Poll shows Likud rising, Jewish Home and Livni’s Hatnua failing to enter Knesset

TV survey puts two centrist parties Yesh Atid and Benny Gantz’s Israel Resilience in second and third place, with each getting less than half of the seats of Netanyahu’s faction

Prime Minister Benjamin Netanyahu speaks during a handover ceremony for the new IDF chief of staff, on January 15, 2019, in Tel Aviv. (Jack Guez/AFP)
Prime Minister Benjamin Netanyahu speaks during a handover ceremony for the new IDF chief of staff, on January 15, 2019, in Tel Aviv. (Jack Guez/AFP)

Prime Minister Benjamin Netanyahu’s Likud would easily retain its status as the largest party in national elections, according to a television poll aired Wednesday, while a national-religious faction that has long been a pillar of Israeli politics would crash out of the Knesset.

The survey for Hadashot TV news comes ahead of elections on April 9 and amid a series of political shakeups that have fragmented parties on both the left and the right.

According to the poll, Likud would win 32 seats if elections were held today (up from 30 in the outgoing Knesset), followed by MK Yair Lapid’s centrist Yesh Atid party with 14 seats (up from 11).

Israel Resilience, a new party setup by popular former IDF chief of staff Benny Gantz, would finish third with 13 seats. Gantz is seen as Netanyahu’s main challenger for the premiership, with recent surveys putting him three percentage points behind Netanyahu as the public’s top choice for prime minister.

Following Gantz in the Hadashot poll was Labor with nine seats, half of its current total but up slightly from surveys taken in the wake of party leader’s Avi Gabbay surprise decision last month to disband the Zionist Union electoral alliance with Tzipi Livni’s Hatnua. The poll said Livni’s Hatnua would fail to clear the 3.25 percent electoral threshold needed to enter the Knesset.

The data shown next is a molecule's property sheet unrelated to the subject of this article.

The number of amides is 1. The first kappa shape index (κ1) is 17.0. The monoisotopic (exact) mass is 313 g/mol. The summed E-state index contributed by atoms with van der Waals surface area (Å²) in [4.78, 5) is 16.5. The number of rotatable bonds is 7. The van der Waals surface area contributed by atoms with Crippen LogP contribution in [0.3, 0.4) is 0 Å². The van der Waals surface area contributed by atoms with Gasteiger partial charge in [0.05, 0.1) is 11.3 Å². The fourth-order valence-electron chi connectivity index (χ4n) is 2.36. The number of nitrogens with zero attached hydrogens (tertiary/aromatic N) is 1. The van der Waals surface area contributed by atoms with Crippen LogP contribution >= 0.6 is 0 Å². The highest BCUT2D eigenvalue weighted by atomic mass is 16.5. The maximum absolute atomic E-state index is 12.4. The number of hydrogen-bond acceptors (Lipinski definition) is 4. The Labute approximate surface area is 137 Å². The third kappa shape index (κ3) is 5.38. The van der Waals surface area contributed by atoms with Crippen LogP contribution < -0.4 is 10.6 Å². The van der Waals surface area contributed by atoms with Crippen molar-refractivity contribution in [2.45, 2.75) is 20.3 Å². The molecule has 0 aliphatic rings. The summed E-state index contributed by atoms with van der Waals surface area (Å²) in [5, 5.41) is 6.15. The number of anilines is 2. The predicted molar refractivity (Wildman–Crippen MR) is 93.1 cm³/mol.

Education Minister Naftali Bennett, left, with Justice Minister Ayelet Shaked, at a faction meeting of the Jewish Home party at the Knesset on February 5, 2018. (Miriam Alster/Flash90)

The New Right, which was formed last month by Education Minister Naftali Bennett and Justice Minister Ayelet Shaked with their break from the Jewish Home party, would win eight seats. Jewish Home, the successor to the historic National Religious Party that was a key coalition party in both left and right-wing governments, would fail to pick up enough votes to enter the Knesset, according to the survey.

United Torah Judaism, an alliance of two ultra-Orthodox parties, would get seven seats, while former Joint (Arab) List MK Ahmad Tibi’s party would get six seats. The Joint List, which Tibi broke with earlier this month, would also receive six seats, as would the ultra-Orthodox Shas party and former defense minister Avigdor Liberman’s Yisrael Beytenu.

Zionist Union chairman Avi Gabbay (L) announces the shock break up of the Zionist Union as his erstwhile partner, head of opposition Tzipi Livni, looks on, during a party faction meeting in the Knesset on January 1, 2019. (Yonatan Sindel/Flash90)

The left-wing Mertz party would pick up five seats, the survey said, while Finance Minister Moshe Kahlon’s Kulanu would drop from 10 seats to just 4 following elections. Independent MK Orly Levy-Abekasis’s new Gesher party would also get 4 seats, while former Likud defense minister Moshe Ya’alon’s Telem party would fail to clear the electoral threshold.

The survey was carried out by Meno Geva and Mina Tzemach and included 1,000 respondents. It had a margin of error of 3.1%.

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